928 Dundas St W, Toronto, ON M6J, CA

                      1. re: aser

                        custom drying room, no, that's not what i'm talking about. i'm talking about living in a 500sqft condo with a locker in the basement that's more like 80F than the inside of a fridge - urban living.

                        i could try to commandeer a fridge in my parents' house but their attitudes are more like the NA ones you speak of but with an asian slant. i think fuzzy meat would get tossed without much hesitation.

            2. re: foodyDudey

              Its about craft. It takes a lot of time and talent to turn these nasty bits into something palatable. When I go out to eat I want something delicious that I probably wouldn't do myself. Pig cheeks? Yes please. But we digress.

            3. I'm with you. I don't really understand the obsession with charcuterie. To me, it seems like just another extension of the bacon/pork fascination, a phenomenon that I also don't understand.

              2 Replies
                1. re: Dimbulb

                  What's wrong with beets in a salad? A roasted beet salad with chevre and walnuts or other ingredients can taste pretty good. Here is a recipe for one:


              1. I'm glad this got split. It deserved its very own thread.

                I think the C.F.W.C (Current Fascination with Charcuterie) is simply a tasty offshoot of our other favourite food 'trends' or 'movements' (depending on what you believe) Those being the slow food and local/seasonal.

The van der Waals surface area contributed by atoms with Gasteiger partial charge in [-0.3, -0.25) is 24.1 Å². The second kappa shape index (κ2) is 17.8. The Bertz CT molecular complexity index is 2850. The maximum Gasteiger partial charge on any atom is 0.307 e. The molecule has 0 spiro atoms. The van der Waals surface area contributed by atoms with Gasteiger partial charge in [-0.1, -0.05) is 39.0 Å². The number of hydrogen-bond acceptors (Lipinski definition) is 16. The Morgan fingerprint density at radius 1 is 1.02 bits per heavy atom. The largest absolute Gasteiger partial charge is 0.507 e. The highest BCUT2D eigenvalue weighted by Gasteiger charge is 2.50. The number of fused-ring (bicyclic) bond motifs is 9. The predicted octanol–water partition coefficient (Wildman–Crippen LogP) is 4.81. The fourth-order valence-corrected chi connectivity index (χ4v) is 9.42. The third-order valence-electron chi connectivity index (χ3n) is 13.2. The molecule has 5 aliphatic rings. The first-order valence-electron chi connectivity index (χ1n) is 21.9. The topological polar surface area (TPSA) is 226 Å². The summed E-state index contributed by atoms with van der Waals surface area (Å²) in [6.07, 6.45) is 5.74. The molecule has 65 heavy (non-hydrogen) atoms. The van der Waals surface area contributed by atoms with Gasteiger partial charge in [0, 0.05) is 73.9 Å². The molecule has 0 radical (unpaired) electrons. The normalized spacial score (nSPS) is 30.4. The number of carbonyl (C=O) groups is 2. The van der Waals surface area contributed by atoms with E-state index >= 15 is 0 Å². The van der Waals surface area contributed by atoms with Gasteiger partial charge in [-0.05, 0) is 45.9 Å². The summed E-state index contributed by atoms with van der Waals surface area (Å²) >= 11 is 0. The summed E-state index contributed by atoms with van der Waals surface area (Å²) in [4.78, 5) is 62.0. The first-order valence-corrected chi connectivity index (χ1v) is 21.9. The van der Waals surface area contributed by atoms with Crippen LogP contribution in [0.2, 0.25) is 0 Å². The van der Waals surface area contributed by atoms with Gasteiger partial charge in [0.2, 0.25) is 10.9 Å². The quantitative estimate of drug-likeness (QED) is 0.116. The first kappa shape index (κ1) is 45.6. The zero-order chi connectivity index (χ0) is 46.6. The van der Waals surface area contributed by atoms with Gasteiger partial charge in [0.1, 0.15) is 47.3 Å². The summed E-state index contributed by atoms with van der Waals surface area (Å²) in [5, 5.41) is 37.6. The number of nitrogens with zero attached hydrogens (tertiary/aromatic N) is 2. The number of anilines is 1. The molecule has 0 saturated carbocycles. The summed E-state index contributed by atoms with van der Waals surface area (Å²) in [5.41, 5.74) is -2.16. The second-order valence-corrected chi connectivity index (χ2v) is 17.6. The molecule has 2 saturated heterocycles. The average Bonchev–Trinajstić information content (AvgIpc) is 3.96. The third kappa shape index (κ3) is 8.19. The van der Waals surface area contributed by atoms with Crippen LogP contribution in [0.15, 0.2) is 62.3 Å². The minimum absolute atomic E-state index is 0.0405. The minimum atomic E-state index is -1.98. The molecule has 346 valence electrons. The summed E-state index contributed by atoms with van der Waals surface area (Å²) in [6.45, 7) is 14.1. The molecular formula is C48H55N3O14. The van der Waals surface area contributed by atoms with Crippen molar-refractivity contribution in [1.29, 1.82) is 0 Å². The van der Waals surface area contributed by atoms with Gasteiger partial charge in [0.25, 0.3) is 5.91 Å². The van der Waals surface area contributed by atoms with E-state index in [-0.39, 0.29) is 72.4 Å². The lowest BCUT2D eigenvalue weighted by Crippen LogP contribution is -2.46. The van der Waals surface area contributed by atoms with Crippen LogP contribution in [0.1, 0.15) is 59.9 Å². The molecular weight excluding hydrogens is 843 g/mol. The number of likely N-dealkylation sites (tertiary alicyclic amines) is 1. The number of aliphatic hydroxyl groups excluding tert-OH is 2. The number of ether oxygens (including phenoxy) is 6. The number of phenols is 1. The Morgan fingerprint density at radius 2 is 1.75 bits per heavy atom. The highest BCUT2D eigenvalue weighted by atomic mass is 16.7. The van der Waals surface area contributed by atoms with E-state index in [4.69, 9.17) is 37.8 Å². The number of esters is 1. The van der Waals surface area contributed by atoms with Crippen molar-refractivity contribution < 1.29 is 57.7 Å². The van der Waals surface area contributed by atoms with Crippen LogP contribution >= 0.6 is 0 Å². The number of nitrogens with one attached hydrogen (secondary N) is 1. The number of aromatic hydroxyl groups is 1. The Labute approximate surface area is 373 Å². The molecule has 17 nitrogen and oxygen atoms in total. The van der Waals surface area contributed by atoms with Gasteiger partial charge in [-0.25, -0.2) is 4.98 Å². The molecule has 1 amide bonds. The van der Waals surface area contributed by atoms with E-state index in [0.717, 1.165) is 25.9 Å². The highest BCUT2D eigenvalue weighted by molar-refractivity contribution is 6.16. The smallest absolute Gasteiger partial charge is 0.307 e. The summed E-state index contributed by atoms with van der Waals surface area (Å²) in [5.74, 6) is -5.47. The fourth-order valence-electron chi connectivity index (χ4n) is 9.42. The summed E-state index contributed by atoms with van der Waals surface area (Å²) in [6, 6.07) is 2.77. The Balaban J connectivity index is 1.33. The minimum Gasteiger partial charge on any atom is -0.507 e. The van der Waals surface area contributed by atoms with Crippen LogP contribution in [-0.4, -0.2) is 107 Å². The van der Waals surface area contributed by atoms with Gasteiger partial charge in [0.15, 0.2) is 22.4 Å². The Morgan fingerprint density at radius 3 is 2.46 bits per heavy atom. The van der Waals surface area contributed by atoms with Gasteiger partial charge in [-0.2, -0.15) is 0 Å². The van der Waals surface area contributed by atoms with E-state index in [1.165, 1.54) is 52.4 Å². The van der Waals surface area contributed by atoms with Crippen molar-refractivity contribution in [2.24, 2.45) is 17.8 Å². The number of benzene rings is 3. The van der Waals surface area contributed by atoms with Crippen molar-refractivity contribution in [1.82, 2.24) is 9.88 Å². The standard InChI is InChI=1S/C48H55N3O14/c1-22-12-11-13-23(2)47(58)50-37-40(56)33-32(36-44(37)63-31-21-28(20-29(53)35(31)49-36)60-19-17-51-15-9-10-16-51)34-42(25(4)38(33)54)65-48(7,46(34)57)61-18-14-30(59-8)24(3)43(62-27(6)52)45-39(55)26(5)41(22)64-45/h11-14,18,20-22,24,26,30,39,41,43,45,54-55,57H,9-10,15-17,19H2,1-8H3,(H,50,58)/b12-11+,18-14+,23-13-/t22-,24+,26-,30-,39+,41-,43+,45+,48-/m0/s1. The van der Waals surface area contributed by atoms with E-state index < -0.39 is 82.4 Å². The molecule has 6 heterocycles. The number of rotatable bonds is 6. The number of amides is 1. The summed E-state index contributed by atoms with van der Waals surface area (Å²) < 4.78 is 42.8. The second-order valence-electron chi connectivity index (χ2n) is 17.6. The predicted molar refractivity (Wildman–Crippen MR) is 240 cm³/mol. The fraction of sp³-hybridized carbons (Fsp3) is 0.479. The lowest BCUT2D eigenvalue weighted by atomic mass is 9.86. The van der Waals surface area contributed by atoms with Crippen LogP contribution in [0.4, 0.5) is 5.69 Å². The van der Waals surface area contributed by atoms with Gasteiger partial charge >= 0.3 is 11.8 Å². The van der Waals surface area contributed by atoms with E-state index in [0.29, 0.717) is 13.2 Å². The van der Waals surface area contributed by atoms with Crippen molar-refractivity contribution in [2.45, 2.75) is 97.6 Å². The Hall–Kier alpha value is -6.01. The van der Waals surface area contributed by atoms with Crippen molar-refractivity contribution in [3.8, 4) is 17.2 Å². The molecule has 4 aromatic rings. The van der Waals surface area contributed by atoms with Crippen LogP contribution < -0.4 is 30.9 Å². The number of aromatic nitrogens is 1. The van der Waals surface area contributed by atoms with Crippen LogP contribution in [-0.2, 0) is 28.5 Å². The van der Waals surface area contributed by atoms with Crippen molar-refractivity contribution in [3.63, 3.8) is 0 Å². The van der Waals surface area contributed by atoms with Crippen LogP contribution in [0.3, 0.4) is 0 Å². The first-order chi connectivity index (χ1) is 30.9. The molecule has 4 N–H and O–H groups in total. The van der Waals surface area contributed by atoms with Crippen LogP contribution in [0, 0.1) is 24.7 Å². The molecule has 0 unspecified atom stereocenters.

The art of cooking could rightly be summed up by saying "You take the tough, nasty, smelly bits of organic matter, apply a couple thousand years of culinary wisdom, passed down by generations of nonas, nanas. babas, pa pas, and numerous other iterations. Et voila! Something delicious is born. Charcuterie one of the delicious results of one of these culinary traditions.

                T.C.F.W.C. is great. And I will defend charcuterie until I die (probably by heart failure)

                1. I don't get it. But I have been snacking on it since age 2 or so, so maybe that's why. I also especially hate the way people pronounce it (SHAR-COO-TER-RY)-although I've been in the guilty camp since I didn't want to sound like a snob in correcting it. Its French. Just make some effort in pronouncing it properly and maybe I'll "get" with the trend.


                  7 Replies
                  1. re: Splendid Wine Snob

                    x2...i also hate hearing/reading the word "frites" (FREETS), other than with steak frites, where it's ok.

                    my dad used to make cretons all the time growing up. seeing similar stuff on trendy menus makes me laugh. but hey, at least it tastes good, so the trend isn't all bad.

                    1. re: grandgourmand